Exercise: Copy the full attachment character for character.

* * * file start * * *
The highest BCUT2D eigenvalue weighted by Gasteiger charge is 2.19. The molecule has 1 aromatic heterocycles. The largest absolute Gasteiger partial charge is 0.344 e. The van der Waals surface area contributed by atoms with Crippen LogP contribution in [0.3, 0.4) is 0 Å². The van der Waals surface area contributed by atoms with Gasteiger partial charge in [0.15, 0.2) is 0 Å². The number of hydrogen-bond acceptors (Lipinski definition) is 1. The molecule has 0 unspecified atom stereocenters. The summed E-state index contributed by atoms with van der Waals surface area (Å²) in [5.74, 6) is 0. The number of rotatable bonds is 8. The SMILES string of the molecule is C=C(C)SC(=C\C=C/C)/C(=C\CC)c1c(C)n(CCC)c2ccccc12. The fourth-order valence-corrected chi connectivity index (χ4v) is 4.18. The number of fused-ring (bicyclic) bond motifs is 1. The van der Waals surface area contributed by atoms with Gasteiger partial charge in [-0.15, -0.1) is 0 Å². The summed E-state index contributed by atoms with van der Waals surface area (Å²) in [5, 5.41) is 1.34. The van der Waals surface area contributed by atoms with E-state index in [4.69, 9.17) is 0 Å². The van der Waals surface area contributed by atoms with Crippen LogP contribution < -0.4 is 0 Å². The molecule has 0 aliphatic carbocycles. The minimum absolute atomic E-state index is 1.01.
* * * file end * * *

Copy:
The highest BCUT2D eigenvalue weighted by Gasteiger charge is 2.19. The molecule has 1 aromatic heterocycles. The largest absolute Gasteiger partial charge is 0.344 e. The van der Waals surface area contributed by atoms with Crippen LogP contribution in [0.3, 0.4) is 0 Å². The van der Waals surface area contributed by atoms with Gasteiger partial charge in [0.15, 0.2) is 0 Å². The number of hydrogen-bond acceptors (Lipinski definition) is 1. The molecule has 0 unspecified atom stereocenters. The summed E-state index contributed by atoms with van der Waals surface area (Å²) in [5.74, 6) is 0. The number of rotatable bonds is 8. The SMILES string of the molecule is C=C(C)SC(=C\C=C/C)/C(=C\CC)c1c(C)n(CCC)c2ccccc12. The fourth-order valence-corrected chi connectivity index (χ4v) is 4.18. The number of fused-ring (bicyclic) bond motifs is 1. The van der Waals surface area contributed by atoms with Gasteiger partial charge in [-0.15, -0.1) is 0 Å². The summed E-state index contributed by atoms with van der Waals surface area (Å²) in [5, 5.41) is 1.34. The van der Waals surface area contributed by atoms with E-state index in [4.69, 9.17) is 0 Å². The van der Waals surface area contributed by atoms with Crippen LogP contribution < -0.4 is 0 Å². The molecule has 0 aliphatic carbocycles. The minimum absolute atomic E-state index is 1.01.